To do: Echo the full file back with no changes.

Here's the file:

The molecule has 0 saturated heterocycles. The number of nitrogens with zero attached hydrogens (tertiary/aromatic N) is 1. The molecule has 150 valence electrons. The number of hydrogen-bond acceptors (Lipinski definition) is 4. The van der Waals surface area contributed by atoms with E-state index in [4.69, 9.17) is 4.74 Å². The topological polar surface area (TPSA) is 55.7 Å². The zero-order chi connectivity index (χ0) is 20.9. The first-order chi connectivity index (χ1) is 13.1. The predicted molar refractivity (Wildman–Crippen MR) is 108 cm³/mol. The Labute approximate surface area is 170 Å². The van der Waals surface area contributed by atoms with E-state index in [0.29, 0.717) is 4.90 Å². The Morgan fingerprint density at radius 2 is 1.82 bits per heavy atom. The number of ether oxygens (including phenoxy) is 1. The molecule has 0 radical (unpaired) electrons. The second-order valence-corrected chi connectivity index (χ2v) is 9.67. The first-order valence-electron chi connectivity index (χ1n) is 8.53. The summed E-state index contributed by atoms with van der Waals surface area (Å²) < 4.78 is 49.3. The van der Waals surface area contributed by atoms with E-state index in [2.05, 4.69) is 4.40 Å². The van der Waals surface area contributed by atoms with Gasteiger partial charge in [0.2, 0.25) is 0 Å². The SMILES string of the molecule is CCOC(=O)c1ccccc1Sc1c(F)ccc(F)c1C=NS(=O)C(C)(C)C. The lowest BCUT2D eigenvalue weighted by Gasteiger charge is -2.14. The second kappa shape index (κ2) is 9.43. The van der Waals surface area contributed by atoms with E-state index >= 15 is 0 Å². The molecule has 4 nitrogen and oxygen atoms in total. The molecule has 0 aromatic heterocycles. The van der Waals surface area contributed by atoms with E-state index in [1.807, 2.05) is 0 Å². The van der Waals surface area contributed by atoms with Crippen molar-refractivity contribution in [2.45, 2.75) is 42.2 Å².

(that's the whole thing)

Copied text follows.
The molecule has 0 saturated heterocycles. The number of nitrogens with zero attached hydrogens (tertiary/aromatic N) is 1. The molecule has 150 valence electrons. The number of hydrogen-bond acceptors (Lipinski definition) is 4. The van der Waals surface area contributed by atoms with E-state index in [4.69, 9.17) is 4.74 Å². The topological polar surface area (TPSA) is 55.7 Å². The zero-order chi connectivity index (χ0) is 20.9. The first-order chi connectivity index (χ1) is 13.1. The predicted molar refractivity (Wildman–Crippen MR) is 108 cm³/mol. The Labute approximate surface area is 170 Å². The van der Waals surface area contributed by atoms with E-state index in [0.29, 0.717) is 4.90 Å². The Morgan fingerprint density at radius 2 is 1.82 bits per heavy atom. The number of ether oxygens (including phenoxy) is 1. The molecule has 0 radical (unpaired) electrons. The second-order valence-corrected chi connectivity index (χ2v) is 9.67. The first-order valence-electron chi connectivity index (χ1n) is 8.53. The summed E-state index contributed by atoms with van der Waals surface area (Å²) < 4.78 is 49.3. The van der Waals surface area contributed by atoms with E-state index in [2.05, 4.69) is 4.40 Å². The van der Waals surface area contributed by atoms with Gasteiger partial charge in [0.2, 0.25) is 0 Å². The SMILES string of the molecule is CCOC(=O)c1ccccc1Sc1c(F)ccc(F)c1C=NS(=O)C(C)(C)C. The lowest BCUT2D eigenvalue weighted by Gasteiger charge is -2.14. The second kappa shape index (κ2) is 9.43. The van der Waals surface area contributed by atoms with E-state index >= 15 is 0 Å². The molecule has 4 nitrogen and oxygen atoms in total. The molecule has 0 aromatic heterocycles. The van der Waals surface area contributed by atoms with E-state index in [1.807, 2.05) is 0 Å². The van der Waals surface area contributed by atoms with Crippen molar-refractivity contribution in [2.45, 2.75) is 42.2 Å².